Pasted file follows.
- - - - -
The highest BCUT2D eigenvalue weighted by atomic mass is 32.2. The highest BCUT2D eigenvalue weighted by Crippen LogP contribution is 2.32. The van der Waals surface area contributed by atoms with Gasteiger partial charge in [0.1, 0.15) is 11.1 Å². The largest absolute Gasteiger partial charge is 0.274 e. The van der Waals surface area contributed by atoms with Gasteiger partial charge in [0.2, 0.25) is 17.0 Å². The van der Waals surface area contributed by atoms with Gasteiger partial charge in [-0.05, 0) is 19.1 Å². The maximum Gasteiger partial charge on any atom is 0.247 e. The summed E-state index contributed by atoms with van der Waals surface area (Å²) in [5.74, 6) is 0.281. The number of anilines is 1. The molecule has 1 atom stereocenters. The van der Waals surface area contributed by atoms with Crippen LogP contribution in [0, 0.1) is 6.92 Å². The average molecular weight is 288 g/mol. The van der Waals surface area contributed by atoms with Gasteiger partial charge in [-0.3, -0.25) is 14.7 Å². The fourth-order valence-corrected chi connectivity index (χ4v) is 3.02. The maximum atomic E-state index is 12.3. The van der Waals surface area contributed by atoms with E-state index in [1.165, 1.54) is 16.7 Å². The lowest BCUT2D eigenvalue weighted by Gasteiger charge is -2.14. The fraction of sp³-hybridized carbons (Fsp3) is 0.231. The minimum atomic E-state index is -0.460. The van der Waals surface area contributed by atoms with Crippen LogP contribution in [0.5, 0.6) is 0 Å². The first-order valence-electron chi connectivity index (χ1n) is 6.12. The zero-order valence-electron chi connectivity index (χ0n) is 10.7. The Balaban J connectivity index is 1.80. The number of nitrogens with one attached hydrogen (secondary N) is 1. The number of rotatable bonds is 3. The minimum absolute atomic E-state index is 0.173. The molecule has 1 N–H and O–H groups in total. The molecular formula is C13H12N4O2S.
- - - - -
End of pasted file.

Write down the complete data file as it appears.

The highest BCUT2D eigenvalue weighted by atomic mass is 32.2. The highest BCUT2D eigenvalue weighted by Crippen LogP contribution is 2.32. The van der Waals surface area contributed by atoms with Gasteiger partial charge in [0.1, 0.15) is 11.1 Å². The largest absolute Gasteiger partial charge is 0.274 e. The van der Waals surface area contributed by atoms with Gasteiger partial charge in [0.2, 0.25) is 17.0 Å². The van der Waals surface area contributed by atoms with Gasteiger partial charge in [-0.05, 0) is 19.1 Å². The maximum Gasteiger partial charge on any atom is 0.247 e. The summed E-state index contributed by atoms with van der Waals surface area (Å²) in [5.74, 6) is 0.281. The number of anilines is 1. The molecule has 1 atom stereocenters. The van der Waals surface area contributed by atoms with Crippen LogP contribution in [0, 0.1) is 6.92 Å². The average molecular weight is 288 g/mol. The van der Waals surface area contributed by atoms with Gasteiger partial charge in [-0.3, -0.25) is 14.7 Å². The fourth-order valence-corrected chi connectivity index (χ4v) is 3.02. The maximum atomic E-state index is 12.3. The van der Waals surface area contributed by atoms with E-state index in [1.165, 1.54) is 16.7 Å². The lowest BCUT2D eigenvalue weighted by Gasteiger charge is -2.14. The fraction of sp³-hybridized carbons (Fsp3) is 0.231. The minimum atomic E-state index is -0.460. The van der Waals surface area contributed by atoms with Crippen LogP contribution in [0.5, 0.6) is 0 Å². The first-order valence-electron chi connectivity index (χ1n) is 6.12. The zero-order valence-electron chi connectivity index (χ0n) is 10.7. The Balaban J connectivity index is 1.80. The number of nitrogens with one attached hydrogen (secondary N) is 1. The number of rotatable bonds is 3. The minimum absolute atomic E-state index is 0.173. The molecule has 1 N–H and O–H groups in total. The molecular formula is C13H12N4O2S.